Explosive Ordnance Disposal technicians with the 27th Special Operations Wing conducted some hostage rescue training using the robots this past December – and some of it was caught on video:
Being promoted within the US military’s noncommissioned officer rank is a special occasion in a service member’s career, after which they are entrusted by their commanders to lead junior enlisted service members and are assigned more responsibilities.
One Marine marked the special occasion with what appeared to be his 3-year-old son.
In a video posted online last year, a newly minted Marine sergeant marches to the front of a formation for his promotion ceremony, standing at attention as a senior Marine reads out a commander’s order outlining his new responsibilities.
“As a sergeant of Marines, you must set the example for others to emulate,” the senior Marine says. “You are responsible for the accomplishment of your assigned mission, and for the safety, professional development, and well-being of the Marines of your charge.”
After the order was read out, a child approaches the formation and says, quietly, “good afternoon, gentlemen,” before the promoted Marine kneels so the child can remove his chevrons and pin on the emblems of his new rank.
The two share an embrace before the son scurries away.
American politics is a touchy subject, but voters from any party can easily observe how many veterans go into politics. Currently, the House of Representatives includes 76 military veterans; roughly a fifth of all members. Historically, veterans used to be even more active in Congress. So why are so many politicians vets, and what do they bring to the table that other candidates don’t?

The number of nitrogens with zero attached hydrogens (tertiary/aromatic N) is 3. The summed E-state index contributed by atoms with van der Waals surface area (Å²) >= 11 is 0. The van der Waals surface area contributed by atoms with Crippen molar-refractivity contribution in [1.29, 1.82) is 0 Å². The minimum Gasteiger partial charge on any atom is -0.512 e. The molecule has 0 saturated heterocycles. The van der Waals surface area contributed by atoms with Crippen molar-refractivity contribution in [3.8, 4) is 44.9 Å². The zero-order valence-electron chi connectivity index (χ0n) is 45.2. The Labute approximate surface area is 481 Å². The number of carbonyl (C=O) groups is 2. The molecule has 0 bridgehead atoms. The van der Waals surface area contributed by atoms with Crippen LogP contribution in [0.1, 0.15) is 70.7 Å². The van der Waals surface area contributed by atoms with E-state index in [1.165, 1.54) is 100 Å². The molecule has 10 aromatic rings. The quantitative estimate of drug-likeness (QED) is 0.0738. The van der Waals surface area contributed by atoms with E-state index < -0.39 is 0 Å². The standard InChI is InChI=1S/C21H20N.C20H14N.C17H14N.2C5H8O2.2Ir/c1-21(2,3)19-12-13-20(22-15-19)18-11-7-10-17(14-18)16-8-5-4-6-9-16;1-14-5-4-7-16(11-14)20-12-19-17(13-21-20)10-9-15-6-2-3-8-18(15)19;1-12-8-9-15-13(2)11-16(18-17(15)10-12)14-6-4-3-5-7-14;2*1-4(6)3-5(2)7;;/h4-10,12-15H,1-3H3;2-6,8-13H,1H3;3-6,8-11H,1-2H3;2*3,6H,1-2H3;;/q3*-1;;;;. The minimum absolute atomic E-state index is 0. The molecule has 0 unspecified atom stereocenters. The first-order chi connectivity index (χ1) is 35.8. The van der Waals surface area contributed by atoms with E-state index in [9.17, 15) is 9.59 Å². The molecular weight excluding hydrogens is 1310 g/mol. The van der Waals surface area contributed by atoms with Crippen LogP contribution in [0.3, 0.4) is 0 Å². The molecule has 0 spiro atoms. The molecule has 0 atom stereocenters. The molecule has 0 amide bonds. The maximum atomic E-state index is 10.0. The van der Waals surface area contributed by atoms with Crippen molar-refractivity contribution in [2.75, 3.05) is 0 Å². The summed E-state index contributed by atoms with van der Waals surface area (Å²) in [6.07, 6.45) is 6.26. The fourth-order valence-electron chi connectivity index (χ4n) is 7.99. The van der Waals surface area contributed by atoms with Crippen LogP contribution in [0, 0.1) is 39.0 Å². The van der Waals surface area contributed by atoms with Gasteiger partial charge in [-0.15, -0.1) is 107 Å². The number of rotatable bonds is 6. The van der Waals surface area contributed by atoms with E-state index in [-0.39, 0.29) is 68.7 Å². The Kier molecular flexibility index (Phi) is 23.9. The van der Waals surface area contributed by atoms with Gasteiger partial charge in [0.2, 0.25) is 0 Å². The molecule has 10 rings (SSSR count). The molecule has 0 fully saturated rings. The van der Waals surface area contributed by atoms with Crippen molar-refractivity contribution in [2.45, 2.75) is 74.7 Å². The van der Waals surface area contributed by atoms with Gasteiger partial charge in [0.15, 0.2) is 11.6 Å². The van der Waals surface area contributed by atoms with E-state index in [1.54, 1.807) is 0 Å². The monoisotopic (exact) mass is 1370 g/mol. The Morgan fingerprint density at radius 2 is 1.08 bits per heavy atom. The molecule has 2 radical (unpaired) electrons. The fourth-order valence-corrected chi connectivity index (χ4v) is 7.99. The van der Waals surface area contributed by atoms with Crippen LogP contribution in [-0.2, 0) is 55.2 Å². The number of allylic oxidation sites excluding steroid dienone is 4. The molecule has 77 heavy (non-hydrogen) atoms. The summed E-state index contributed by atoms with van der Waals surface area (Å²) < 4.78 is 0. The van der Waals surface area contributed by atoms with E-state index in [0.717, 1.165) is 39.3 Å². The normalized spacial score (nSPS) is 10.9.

The timing for vets to run for political office is perfect.
America loves our patriots, but it goes beyond that. The age at which people typically leave the military and pursue other careers lines up perfectly with the age requirements for elected officials. Some people know they’re going to pursue politics from the start. They start working in the field right out of college so that running for office becomes a natural career progression.
If you’re hoping to get into politics from a completely different field, however, it’s not that easy. Unless, that is, you’re a vet. Most Americans would be hard-pressed to make a major career change in their 30s. There are no guarantees in politics. You can work on a campaign for months and walk away without a job. It’s a big risk; too big for average Americans to justify.
Members of the military, on the other hand, often change careers in their 30s and 40s. Unlike the rest of the population, they’re free to explore new opportunities with fewer concerns about job security.
Why do so many vets move into politics in the first place?
The reasons for vets to become politicians are, for the most part, pretty self-explanatory. If you joined the military because you wanted to serve your country, getting elected to office provides another way for you to contribute.
While veterans can always volunteer instead, many are driven to serve their country in a more concrete way. By getting involved in government, they have the opportunity to make a difference for future members of the US Armed Forces, as well as the civilians they swore to protect.
Do veterans actually make better politicians?
Military experience isn’t an automatic qualifier for political office. Whether or not a veteran will make an exceptional politician depends on their motives. If they’re changing careers because they’re driven to serve- because they have strong views and strong values that they hope to share with their countrymen, that’s a good sign that they have political leadership potential.